For affirmance -- Chief Justice Hughes, and Justices Jacobs, Hall, Mountain, Sullivan, Pashman and Clifford. For reversal -- None. The opinion of the Court was delivered by Jacobs, J.
In November 1971 the body of Louis Costanza was discovered in his home. His death apparently resulted from gunshot wounds. In June 1972 the plaintiffs, as representatives and heirs of Louis Costanza, deceased, brought an action against Rose Costanza, the widow of Louis, seeking damages, inter alia, for his wrongful death. The action rested largely on the charge that Rose had murdered her husband. Rose duly filed her answer denying the charge. In June 1972 the plaintiffs obtained an order for Rose's deposition. The deposition was not actually taken until July 1973 and at that time she refused to answer the bulk of the questions addressed to her, claiming the privilege against self-incrimination.
In March 1974 the plaintiffs moved for an order (1) directing the defendant Rose Costanza "to answer all of the questions propounded" during the taking of the July 1973 deposition or (2) in the alternative "for summary judgment" or (3) in the alternative for an order "suppressing the defenses of the defendant and barring the introduction of any testimony by or on behalf of the defendant and further barring the participation of defendant at the trial of the within action." After hearing argument and reviewing the record, the trial court entered an order dated April 15, 1974 denying the plaintiffs' motion but providing (1) that testimony by the defendant herself would be prohibited at the trial if she persisted in her refusal to depose prior to trial and (2) that the defendant furnish a list of witnesses she intended to call at trial so that the plaintiffs could depose them before trial. The defendant sought leave from the Appellate Division to appeal from the order insofar as it directed that she not be permitted to testify at trial if she persisted in her refusal to depose prior to trial. The Appellate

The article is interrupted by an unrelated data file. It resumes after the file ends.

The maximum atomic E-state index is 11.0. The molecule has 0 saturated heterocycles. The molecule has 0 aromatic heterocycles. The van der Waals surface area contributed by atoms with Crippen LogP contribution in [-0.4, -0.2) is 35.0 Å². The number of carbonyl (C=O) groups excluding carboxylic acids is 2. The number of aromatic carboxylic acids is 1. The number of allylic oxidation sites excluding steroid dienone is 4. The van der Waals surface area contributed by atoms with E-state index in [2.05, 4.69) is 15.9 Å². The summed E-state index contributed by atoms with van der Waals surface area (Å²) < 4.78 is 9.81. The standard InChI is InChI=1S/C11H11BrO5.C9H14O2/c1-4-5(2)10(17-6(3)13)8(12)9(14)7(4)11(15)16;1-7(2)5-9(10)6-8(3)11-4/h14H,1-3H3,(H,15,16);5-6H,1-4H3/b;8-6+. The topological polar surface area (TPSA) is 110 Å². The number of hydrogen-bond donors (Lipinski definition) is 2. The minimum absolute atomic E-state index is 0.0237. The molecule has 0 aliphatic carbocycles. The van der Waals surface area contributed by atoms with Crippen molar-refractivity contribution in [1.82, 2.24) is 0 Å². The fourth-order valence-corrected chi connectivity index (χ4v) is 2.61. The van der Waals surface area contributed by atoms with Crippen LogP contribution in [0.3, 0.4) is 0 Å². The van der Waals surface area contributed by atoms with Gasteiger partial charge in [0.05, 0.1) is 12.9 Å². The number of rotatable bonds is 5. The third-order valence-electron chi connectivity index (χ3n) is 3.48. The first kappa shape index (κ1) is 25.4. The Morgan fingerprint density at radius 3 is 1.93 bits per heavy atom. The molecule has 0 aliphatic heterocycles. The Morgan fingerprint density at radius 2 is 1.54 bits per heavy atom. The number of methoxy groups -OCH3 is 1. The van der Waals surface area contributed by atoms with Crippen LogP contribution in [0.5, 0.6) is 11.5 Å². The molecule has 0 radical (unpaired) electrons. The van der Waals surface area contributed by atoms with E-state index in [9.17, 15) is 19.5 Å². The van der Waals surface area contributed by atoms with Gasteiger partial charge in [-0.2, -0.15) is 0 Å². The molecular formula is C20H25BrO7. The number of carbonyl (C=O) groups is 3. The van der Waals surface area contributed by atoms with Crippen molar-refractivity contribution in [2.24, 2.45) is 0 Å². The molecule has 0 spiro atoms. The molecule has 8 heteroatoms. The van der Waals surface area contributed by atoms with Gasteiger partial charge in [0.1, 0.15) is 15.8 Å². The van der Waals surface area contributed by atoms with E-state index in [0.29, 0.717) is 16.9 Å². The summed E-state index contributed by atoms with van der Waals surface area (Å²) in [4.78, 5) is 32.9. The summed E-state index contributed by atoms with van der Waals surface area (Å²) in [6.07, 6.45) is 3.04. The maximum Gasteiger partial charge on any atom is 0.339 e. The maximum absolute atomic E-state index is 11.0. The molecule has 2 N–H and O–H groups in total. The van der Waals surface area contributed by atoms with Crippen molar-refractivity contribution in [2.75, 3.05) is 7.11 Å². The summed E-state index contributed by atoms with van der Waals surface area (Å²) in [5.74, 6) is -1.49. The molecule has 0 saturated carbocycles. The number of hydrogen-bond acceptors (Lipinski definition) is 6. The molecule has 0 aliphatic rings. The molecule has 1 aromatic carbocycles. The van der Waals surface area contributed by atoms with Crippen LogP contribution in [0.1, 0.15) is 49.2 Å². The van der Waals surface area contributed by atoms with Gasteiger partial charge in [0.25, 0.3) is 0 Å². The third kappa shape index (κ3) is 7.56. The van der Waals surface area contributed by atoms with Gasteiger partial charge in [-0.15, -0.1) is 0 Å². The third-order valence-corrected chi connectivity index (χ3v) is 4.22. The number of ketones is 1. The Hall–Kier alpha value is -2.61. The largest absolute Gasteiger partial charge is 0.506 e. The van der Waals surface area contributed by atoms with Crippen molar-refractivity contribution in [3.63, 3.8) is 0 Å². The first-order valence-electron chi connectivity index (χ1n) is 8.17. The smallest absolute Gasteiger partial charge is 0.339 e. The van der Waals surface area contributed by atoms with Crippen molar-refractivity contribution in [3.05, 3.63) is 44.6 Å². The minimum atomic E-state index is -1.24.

Division denied leave to appeal but, on due application, leave was granted by this Court. We also granted the plaintiffs' motion for leave to cross appeal from the trial court's denial of the more comprehensive relief they had sought.
The briefs before us refer to the fact that a separate suit by Rose Costanza against the Metropolitan Life Insurance Company, which had issued a policy to Louis Costanza, naming Rose as beneficiary, was consolidated with the plaintiffs' action at the trial level. The suit against Metropolitan is apparently awaiting the disposition of the plaintiffs' action against Rose and no orders were entered in the Metropolitan suit which are in anywise before us for review. We consider that the pendency of the Metropolitan suit has no material bearing on the issues presented on the appeal and cross appeal from the order dated April 15, 1974. On her appeal the defendant Rose presents the following single contention: "A person's right against self-incrimination is infringed by an order that prohibits her testimony at trial unless she subjects herself to a deposition prior to trial." We reject that contention in the present context since we are satisfied that the trial court's action was well within its discretionary powers under the principles expressed by us this day in Mahne v. Mahne, 66 N.J. 53 (1974).